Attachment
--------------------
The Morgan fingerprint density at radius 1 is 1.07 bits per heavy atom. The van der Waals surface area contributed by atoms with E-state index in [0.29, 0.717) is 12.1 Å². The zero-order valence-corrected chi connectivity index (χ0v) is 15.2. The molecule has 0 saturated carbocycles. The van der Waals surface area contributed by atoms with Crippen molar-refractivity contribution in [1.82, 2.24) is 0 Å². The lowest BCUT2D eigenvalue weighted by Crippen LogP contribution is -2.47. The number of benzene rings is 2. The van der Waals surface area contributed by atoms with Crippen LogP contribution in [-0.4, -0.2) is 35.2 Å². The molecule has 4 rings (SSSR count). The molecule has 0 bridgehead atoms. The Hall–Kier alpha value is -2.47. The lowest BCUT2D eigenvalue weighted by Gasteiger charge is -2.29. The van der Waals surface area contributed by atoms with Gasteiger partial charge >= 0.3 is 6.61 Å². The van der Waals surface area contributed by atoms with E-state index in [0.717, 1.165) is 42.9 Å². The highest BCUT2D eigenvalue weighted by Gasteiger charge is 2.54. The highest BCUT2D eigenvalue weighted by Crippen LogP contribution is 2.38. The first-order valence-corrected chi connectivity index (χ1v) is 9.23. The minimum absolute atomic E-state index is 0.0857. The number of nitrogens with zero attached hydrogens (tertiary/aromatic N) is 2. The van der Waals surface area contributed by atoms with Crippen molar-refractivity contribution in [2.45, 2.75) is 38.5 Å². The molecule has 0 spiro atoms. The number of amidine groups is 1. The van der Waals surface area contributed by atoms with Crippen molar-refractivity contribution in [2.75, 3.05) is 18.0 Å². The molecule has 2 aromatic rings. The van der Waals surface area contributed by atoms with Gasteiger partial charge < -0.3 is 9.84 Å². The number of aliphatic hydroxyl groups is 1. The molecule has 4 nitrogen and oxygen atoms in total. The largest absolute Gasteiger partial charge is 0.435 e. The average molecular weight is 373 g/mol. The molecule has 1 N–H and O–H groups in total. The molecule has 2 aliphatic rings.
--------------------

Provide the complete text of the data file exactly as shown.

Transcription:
The Morgan fingerprint density at radius 1 is 1.07 bits per heavy atom. The van der Waals surface area contributed by atoms with E-state index in [0.29, 0.717) is 12.1 Å². The zero-order valence-corrected chi connectivity index (χ0v) is 15.2. The molecule has 0 saturated carbocycles. The van der Waals surface area contributed by atoms with Crippen molar-refractivity contribution in [1.82, 2.24) is 0 Å². The lowest BCUT2D eigenvalue weighted by Crippen LogP contribution is -2.47. The number of benzene rings is 2. The van der Waals surface area contributed by atoms with Crippen LogP contribution in [-0.4, -0.2) is 35.2 Å². The molecule has 4 rings (SSSR count). The molecule has 0 bridgehead atoms. The Hall–Kier alpha value is -2.47. The lowest BCUT2D eigenvalue weighted by Gasteiger charge is -2.29. The van der Waals surface area contributed by atoms with Gasteiger partial charge >= 0.3 is 6.61 Å². The van der Waals surface area contributed by atoms with E-state index in [0.717, 1.165) is 42.9 Å². The highest BCUT2D eigenvalue weighted by Gasteiger charge is 2.54. The highest BCUT2D eigenvalue weighted by Crippen LogP contribution is 2.38. The first-order valence-corrected chi connectivity index (χ1v) is 9.23. The minimum absolute atomic E-state index is 0.0857. The number of nitrogens with zero attached hydrogens (tertiary/aromatic N) is 2. The van der Waals surface area contributed by atoms with Crippen molar-refractivity contribution in [2.45, 2.75) is 38.5 Å². The molecule has 0 spiro atoms. The number of amidine groups is 1. The van der Waals surface area contributed by atoms with Crippen molar-refractivity contribution in [2.75, 3.05) is 18.0 Å². The molecule has 2 aromatic rings. The van der Waals surface area contributed by atoms with Gasteiger partial charge < -0.3 is 9.84 Å². The number of aliphatic hydroxyl groups is 1. The molecule has 4 nitrogen and oxygen atoms in total. The largest absolute Gasteiger partial charge is 0.435 e. The average molecular weight is 373 g/mol. The molecule has 1 N–H and O–H groups in total. The molecule has 2 aliphatic rings.